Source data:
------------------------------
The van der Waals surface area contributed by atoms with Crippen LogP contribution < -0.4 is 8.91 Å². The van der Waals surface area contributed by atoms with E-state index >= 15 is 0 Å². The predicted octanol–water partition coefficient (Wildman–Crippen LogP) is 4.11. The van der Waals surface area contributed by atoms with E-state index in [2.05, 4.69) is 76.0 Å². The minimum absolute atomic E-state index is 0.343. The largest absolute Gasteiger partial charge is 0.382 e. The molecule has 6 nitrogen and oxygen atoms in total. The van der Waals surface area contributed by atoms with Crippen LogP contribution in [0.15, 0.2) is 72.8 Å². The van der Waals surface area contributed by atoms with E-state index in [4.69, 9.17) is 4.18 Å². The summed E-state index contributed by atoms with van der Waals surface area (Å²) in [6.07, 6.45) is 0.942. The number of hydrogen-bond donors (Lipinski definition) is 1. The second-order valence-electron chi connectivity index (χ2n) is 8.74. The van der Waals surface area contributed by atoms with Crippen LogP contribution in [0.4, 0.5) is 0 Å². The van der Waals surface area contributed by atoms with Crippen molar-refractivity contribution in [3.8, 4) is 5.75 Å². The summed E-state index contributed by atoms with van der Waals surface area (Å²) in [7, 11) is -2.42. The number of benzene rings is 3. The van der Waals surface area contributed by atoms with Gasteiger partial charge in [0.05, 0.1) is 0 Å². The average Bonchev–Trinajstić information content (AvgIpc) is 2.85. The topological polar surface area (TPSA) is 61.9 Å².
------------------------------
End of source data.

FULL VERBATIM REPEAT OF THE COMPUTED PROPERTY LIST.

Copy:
The van der Waals surface area contributed by atoms with Crippen LogP contribution < -0.4 is 8.91 Å². The van der Waals surface area contributed by atoms with E-state index >= 15 is 0 Å². The predicted octanol–water partition coefficient (Wildman–Crippen LogP) is 4.11. The van der Waals surface area contributed by atoms with E-state index in [2.05, 4.69) is 76.0 Å². The minimum absolute atomic E-state index is 0.343. The largest absolute Gasteiger partial charge is 0.382 e. The molecule has 6 nitrogen and oxygen atoms in total. The van der Waals surface area contributed by atoms with Crippen LogP contribution in [0.15, 0.2) is 72.8 Å². The van der Waals surface area contributed by atoms with E-state index in [4.69, 9.17) is 4.18 Å². The summed E-state index contributed by atoms with van der Waals surface area (Å²) in [6.07, 6.45) is 0.942. The number of hydrogen-bond donors (Lipinski definition) is 1. The second-order valence-electron chi connectivity index (χ2n) is 8.74. The van der Waals surface area contributed by atoms with Crippen LogP contribution in [0.4, 0.5) is 0 Å². The van der Waals surface area contributed by atoms with Crippen molar-refractivity contribution in [3.8, 4) is 5.75 Å². The summed E-state index contributed by atoms with van der Waals surface area (Å²) in [7, 11) is -2.42. The number of benzene rings is 3. The van der Waals surface area contributed by atoms with Gasteiger partial charge in [0.05, 0.1) is 0 Å². The average Bonchev–Trinajstić information content (AvgIpc) is 2.85. The topological polar surface area (TPSA) is 61.9 Å².